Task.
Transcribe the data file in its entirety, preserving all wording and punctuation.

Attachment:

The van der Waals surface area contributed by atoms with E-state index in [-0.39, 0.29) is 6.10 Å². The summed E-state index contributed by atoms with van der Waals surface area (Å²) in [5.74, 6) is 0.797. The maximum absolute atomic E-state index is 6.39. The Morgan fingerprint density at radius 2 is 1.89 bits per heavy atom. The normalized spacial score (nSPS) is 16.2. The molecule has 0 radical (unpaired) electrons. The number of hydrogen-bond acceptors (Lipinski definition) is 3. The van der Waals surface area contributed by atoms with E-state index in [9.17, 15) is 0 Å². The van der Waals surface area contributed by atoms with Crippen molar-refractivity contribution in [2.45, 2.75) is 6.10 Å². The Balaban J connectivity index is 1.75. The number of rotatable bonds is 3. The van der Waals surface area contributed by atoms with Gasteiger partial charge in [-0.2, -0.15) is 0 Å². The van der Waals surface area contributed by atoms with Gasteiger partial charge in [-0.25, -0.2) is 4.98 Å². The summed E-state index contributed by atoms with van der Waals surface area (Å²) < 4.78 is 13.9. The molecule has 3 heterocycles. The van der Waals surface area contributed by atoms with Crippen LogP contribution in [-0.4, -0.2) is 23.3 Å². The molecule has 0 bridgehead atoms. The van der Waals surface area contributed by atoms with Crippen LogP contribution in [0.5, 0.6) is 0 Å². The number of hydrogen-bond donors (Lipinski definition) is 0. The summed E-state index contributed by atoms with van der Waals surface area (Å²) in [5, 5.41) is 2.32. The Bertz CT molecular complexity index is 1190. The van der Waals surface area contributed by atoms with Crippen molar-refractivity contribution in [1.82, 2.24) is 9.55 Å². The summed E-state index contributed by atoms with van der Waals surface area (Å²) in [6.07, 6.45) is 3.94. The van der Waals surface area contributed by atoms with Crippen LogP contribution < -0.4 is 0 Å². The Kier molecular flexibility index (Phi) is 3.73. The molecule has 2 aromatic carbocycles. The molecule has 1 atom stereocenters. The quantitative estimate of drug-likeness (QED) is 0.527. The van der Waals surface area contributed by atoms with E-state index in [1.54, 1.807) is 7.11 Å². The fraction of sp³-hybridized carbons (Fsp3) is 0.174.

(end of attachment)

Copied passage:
The van der Waals surface area contributed by atoms with E-state index in [-0.39, 0.29) is 6.10 Å². The summed E-state index contributed by atoms with van der Waals surface area (Å²) in [5.74, 6) is 0.797. The maximum absolute atomic E-state index is 6.39. The Morgan fingerprint density at radius 2 is 1.89 bits per heavy atom. The normalized spacial score (nSPS) is 16.2. The molecule has 0 radical (unpaired) electrons. The number of hydrogen-bond acceptors (Lipinski definition) is 3. The van der Waals surface area contributed by atoms with E-state index in [9.17, 15) is 0 Å². The van der Waals surface area contributed by atoms with Crippen molar-refractivity contribution in [2.45, 2.75) is 6.10 Å². The Balaban J connectivity index is 1.75. The number of rotatable bonds is 3. The van der Waals surface area contributed by atoms with Gasteiger partial charge in [-0.2, -0.15) is 0 Å². The van der Waals surface area contributed by atoms with Gasteiger partial charge in [-0.25, -0.2) is 4.98 Å². The summed E-state index contributed by atoms with van der Waals surface area (Å²) < 4.78 is 13.9. The molecule has 3 heterocycles. The van der Waals surface area contributed by atoms with Crippen LogP contribution in [-0.4, -0.2) is 23.3 Å². The molecule has 0 bridgehead atoms. The van der Waals surface area contributed by atoms with Crippen LogP contribution in [0.5, 0.6) is 0 Å². The number of hydrogen-bond donors (Lipinski definition) is 0. The summed E-state index contributed by atoms with van der Waals surface area (Å²) in [5, 5.41) is 2.32. The Bertz CT molecular complexity index is 1190. The van der Waals surface area contributed by atoms with Crippen molar-refractivity contribution in [1.82, 2.24) is 9.55 Å². The summed E-state index contributed by atoms with van der Waals surface area (Å²) in [6.07, 6.45) is 3.94. The van der Waals surface area contributed by atoms with Crippen LogP contribution < -0.4 is 0 Å². The Kier molecular flexibility index (Phi) is 3.73. The molecule has 2 aromatic carbocycles. The molecule has 1 atom stereocenters. The quantitative estimate of drug-likeness (QED) is 0.527. The van der Waals surface area contributed by atoms with E-state index in [1.54, 1.807) is 7.11 Å². The fraction of sp³-hybridized carbons (Fsp3) is 0.174.